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     Volume 4 Issue 52 | July 1, 2005 |

   Cover Story
   News Notes
   Straight Talk
   Special Feature
   Food For Thought
   Dhaka Diary
   Book Review
   New Flicks

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Dhaka Diary

Looks can surely be deceiving
The other day, in between classes, a bunch of us decided to go over to the pizza joint right next to our university and order the lunch special that they had arranged especially for students. After grabbing chairs for ourselves, the waiter gave us the menus, which displayed the special lunch meals under Tk85, including cold drinks, much to our delight! We literally drooled over the visual presentation of the mini pan pizza, filled with dripping cheese, the turkey chicken and beef kabab with French fries, not to mention a popular item showing a platter filled with spaghetti, ketchup and sauce. Each of us placed an order and simply couldn't wait to taste the food. When the orders reached us however, we were clearly disappointed. The meals were nothing compared to the pictures on the menu. The 'platter filled with spaghetti' actually covered only half the plate, the pizza was as big as the palm of our hands and Rice Combo was nothing like its name. In other words, it seemed more like having a snack instead of a full-fledged lunch. 'It's nothing like the picture!' we screamed within, and were agitated over the fact that these pizza people could even think of taking advantage of students.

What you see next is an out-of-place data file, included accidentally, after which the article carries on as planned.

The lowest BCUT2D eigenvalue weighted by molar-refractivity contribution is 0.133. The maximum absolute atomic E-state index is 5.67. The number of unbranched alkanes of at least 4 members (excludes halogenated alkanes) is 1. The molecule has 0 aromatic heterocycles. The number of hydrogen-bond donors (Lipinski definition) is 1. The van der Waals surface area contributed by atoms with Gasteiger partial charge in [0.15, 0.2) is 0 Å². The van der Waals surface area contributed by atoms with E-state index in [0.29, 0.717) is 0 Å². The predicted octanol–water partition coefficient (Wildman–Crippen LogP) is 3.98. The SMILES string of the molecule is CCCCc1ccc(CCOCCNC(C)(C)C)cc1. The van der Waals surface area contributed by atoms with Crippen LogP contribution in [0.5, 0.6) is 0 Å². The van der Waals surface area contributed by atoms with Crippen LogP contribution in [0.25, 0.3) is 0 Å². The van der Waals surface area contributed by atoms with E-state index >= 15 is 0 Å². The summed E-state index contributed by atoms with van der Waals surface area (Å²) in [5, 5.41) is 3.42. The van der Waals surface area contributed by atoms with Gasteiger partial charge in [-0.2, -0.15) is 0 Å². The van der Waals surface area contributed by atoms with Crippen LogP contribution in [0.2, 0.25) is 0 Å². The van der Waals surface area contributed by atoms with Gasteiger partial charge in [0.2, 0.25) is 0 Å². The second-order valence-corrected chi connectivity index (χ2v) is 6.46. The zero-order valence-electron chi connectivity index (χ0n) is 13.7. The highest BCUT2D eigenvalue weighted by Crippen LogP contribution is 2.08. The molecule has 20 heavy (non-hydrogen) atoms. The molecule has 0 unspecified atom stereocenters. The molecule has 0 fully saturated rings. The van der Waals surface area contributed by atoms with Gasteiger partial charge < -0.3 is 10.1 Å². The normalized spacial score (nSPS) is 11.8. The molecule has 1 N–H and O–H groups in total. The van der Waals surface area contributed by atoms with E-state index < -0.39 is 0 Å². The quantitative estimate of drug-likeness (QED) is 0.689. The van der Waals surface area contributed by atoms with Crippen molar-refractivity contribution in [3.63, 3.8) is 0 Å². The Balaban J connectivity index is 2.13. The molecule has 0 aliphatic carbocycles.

DK Banani

Saved by the tune
My aunt is a singer and happens to professionally practice it in London, performing in Bangladeshi community programmes held on several occasions. On a visit to Dhaka last year, she was bringing a harmonium with her all the way from London, which she was planning to hand down to me. Like every other 'foreign return', her bags were going through heavy security check at the Red Channel, especially since she had brought back taxable items like television sets, microwave ovens and the likes. Amongst all the cartons, the custom officials came across the harmonium and were looking at it curiously. They asked my aunt what she intended to do with the device, and she, tired and stressed out from the journey and nonsensical questions from the custom people, explained to them that she was a singer and that she usually carried her harmonium with her. 'Then sing us a song, madam,' came the officer's spontaneous response. My aunt just looked at him wide eyed. When she was requested to sing something again, she took the harmonium and played a famous Runa Laila number, and sang along with it. That particular section of the airport had silenced down at that moment and was filled with a cheery applause right after she finished. The custom official smiled and didn't bother to check the rest of her bags anymore, thus letting her go. That was probably the best part of the whole incident.
EK Kahettuli

Ashraful Over Bridge
Right after the historic moment, when Bangladesh beat the world cricket champions Australia, bunches of young boys drove out of their homes to honk up the city awake and celebrate the success. There were many who honked their cars, screamed out 'Joy Bangla' and drove all the way from TSC to Ashulia and back. It was quite a sight to see the city all lit up with red and green and all kinds of music blaring from the speakers, especially at that time of the night. The funniest thing about it was, a few people screaming on the Mohakhali Fly-Over, 'Name the fly-over Ashraful Over Bridge! He deserves to be on the top of the world right now!'
DEK Baridhara.


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